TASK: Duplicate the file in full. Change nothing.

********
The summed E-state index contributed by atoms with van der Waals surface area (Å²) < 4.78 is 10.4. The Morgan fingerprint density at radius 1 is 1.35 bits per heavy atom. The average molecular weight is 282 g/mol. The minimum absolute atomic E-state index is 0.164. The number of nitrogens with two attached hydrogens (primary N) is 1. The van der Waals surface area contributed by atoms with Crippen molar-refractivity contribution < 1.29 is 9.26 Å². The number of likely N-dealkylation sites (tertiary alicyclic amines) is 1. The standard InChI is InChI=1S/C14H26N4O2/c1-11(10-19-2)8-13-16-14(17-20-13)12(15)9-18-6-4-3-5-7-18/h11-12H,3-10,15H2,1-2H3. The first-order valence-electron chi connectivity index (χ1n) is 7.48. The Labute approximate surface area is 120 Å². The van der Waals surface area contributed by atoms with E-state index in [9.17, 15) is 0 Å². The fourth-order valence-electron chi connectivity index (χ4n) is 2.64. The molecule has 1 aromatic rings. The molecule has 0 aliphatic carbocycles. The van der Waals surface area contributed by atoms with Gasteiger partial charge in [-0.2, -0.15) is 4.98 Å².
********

The summed E-state index contributed by atoms with van der Waals surface area (Å²) < 4.78 is 10.4. The Morgan fingerprint density at radius 1 is 1.35 bits per heavy atom. The average molecular weight is 282 g/mol. The minimum absolute atomic E-state index is 0.164. The number of nitrogens with two attached hydrogens (primary N) is 1. The van der Waals surface area contributed by atoms with Crippen molar-refractivity contribution < 1.29 is 9.26 Å². The number of likely N-dealkylation sites (tertiary alicyclic amines) is 1. The standard InChI is InChI=1S/C14H26N4O2/c1-11(10-19-2)8-13-16-14(17-20-13)12(15)9-18-6-4-3-5-7-18/h11-12H,3-10,15H2,1-2H3. The first-order valence-electron chi connectivity index (χ1n) is 7.48. The Labute approximate surface area is 120 Å². The van der Waals surface area contributed by atoms with E-state index in [9.17, 15) is 0 Å². The fourth-order valence-electron chi connectivity index (χ4n) is 2.64. The molecule has 1 aromatic rings. The molecule has 0 aliphatic carbocycles. The van der Waals surface area contributed by atoms with Gasteiger partial charge in [-0.2, -0.15) is 4.98 Å².